CORVALLIS - If humans ever do make the long, exhausting trip to Mars, some of the life support technology they use may well have been developed by researchers and even undergraduate students at Oregon State University.

An ambitious new two-year, $500,000 project sponsored by NASA is trying to take advantage of the OSU College of Engineering's long-standing leadership in "fluidized bed" technology, an engineering concept with Earth-bound applications in everything from biomedicine to oil processing.

But in outer space, a similar technology shows particular promise for recycling biological and human wastes.

"On a long voyage in space, everything has to be recycled," said Goran Jovanovic, an associate professor of chemical engineering at OSU. "If you're going to go on a years-long trip to Mars you won't be taking along years-worth of food and water. The initial supplies of those materials have to be used over and over again."

Fluidized beds are an excellent engineering platform for the development of needed recycling technologies, Jovanovic said. Fluidization is the process in which a bed of solid particles is suspended in a gas or liquid into a fluid-like state, which can be used for a variety of chemical reactions and operations in different industrial applications.

But there's a catch. All of the existing technology depends in part on gravity as part of its operation, and obviously - in space - that key element will be missing.

So OSU engineers are trying to perfect an actual device, which is smaller, lighter and uses more innovative materials than previous efforts, which can make fluidized beds operate with magnetic forces substituting for the effects of gravity.

"Devices such as this can mimic what Mother Nature does in breaking down wastes into carbon, hydrogen, water and other compounds," Jovanovic said. "It's a delicate task to get all the physical, chemical and engineering requirements working together properly in the absence of gravity and with limited energy resources.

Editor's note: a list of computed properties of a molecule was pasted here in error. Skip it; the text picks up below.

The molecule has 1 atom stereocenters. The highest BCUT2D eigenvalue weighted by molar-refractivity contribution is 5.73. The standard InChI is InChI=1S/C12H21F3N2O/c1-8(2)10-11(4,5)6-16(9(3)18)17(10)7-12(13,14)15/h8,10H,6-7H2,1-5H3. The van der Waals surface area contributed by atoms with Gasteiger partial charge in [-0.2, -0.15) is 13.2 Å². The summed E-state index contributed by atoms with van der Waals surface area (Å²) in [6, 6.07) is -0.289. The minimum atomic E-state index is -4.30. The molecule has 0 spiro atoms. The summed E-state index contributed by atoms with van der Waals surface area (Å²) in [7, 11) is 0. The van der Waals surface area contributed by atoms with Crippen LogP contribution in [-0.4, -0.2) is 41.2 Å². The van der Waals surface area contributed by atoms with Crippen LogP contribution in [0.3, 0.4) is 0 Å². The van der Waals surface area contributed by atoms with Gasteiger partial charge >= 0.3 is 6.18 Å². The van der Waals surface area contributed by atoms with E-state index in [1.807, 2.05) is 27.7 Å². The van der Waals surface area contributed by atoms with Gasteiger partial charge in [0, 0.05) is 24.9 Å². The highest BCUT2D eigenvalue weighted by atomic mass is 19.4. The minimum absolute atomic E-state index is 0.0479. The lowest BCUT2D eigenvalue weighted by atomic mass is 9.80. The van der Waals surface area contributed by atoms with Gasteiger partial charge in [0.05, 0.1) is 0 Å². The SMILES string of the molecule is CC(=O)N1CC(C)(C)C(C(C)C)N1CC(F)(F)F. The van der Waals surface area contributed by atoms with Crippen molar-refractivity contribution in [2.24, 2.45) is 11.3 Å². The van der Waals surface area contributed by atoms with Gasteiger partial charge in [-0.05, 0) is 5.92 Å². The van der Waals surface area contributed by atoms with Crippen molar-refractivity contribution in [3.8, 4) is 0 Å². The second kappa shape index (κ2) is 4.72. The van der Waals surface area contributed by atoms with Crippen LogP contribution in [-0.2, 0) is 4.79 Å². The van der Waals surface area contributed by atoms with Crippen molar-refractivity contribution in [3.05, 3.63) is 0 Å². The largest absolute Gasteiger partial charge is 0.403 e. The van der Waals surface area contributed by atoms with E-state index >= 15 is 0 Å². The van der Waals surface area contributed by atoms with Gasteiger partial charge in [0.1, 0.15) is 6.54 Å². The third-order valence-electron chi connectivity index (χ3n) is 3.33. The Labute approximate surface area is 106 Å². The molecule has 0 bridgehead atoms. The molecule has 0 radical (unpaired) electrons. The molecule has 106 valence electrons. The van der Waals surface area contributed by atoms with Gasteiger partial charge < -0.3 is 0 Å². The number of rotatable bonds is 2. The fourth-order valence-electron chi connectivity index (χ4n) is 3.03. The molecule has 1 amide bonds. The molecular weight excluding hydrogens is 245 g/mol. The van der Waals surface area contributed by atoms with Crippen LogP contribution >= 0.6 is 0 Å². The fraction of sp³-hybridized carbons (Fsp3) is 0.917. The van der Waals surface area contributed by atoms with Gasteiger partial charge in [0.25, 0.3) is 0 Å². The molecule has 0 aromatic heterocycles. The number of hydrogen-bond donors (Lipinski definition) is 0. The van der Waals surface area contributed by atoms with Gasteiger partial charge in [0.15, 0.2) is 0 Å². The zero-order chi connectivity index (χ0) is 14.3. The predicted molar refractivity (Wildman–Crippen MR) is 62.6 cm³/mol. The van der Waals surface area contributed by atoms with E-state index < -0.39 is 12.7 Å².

"But by the end of 2001," Jovanovic added, "we hope to have a finished device sitting on a NASA desk in Houston."

OSU is collaborating on the project with Umpqua Research of Myrtle Creek, Ore. - a high-tech company founded by two NASA engineers who moved to Oregon because they liked to fish . The concept was demonstrated two years ago with a different $100,000 NASA grant.

The complex device, when finished, will use ferromagnetic beads, microwaves, polymers, magnetism and other forces and materials to do the filtering work necessary to break down biological wastes essentially into carbon dioxide and clean water.

In this research process, the university is involving both graduate and undergraduate students in a variety of ways, not the least of which is performing some experiments in March as part of NASA's program of Reduced Gravity Student Flight Opportunities. In this program, a specially equipped Boeing 707 is flown in huge, looping arcs and power dives to provide brief periods of weightlessness. Not-so-fondly called the "vomit comet," the aircraft is widely used both for research and astronaut training.

During the flights, students and other researchers will check equipment for its durability and function, adjust instruments and acquire data - quickly, before the plane reaches the bottom of its arc and begins lunging upwards again.

"We try to spread the engineering design activities throughout our engineering curriculum, including the freshman year," Jovanovic said. "And the fascinating project we're doing with NASA will even be the focus of some work in which we're involving Corvallis high school students. The younger students will get to observe, actually operate some of the equipment we use in this NASA research project and produce some of the ferromagnetic particles we need."

Ultimately, Jovanovic said, the processes perfected in this research may have applications not only in space but also other needs on Earth, such as in certain tasks to produce pharmaceuticals or in environmental applications.

"This is an exciting time to be a chemical engineer, there are so many new technologies evolving," Jovanovic said. "And it's an exciting time to be an OSU student who gets to take part in this, developing technology that literally may some day help make possible a trip for humans to Mars."

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Goran Jovanovic, 541-737-3614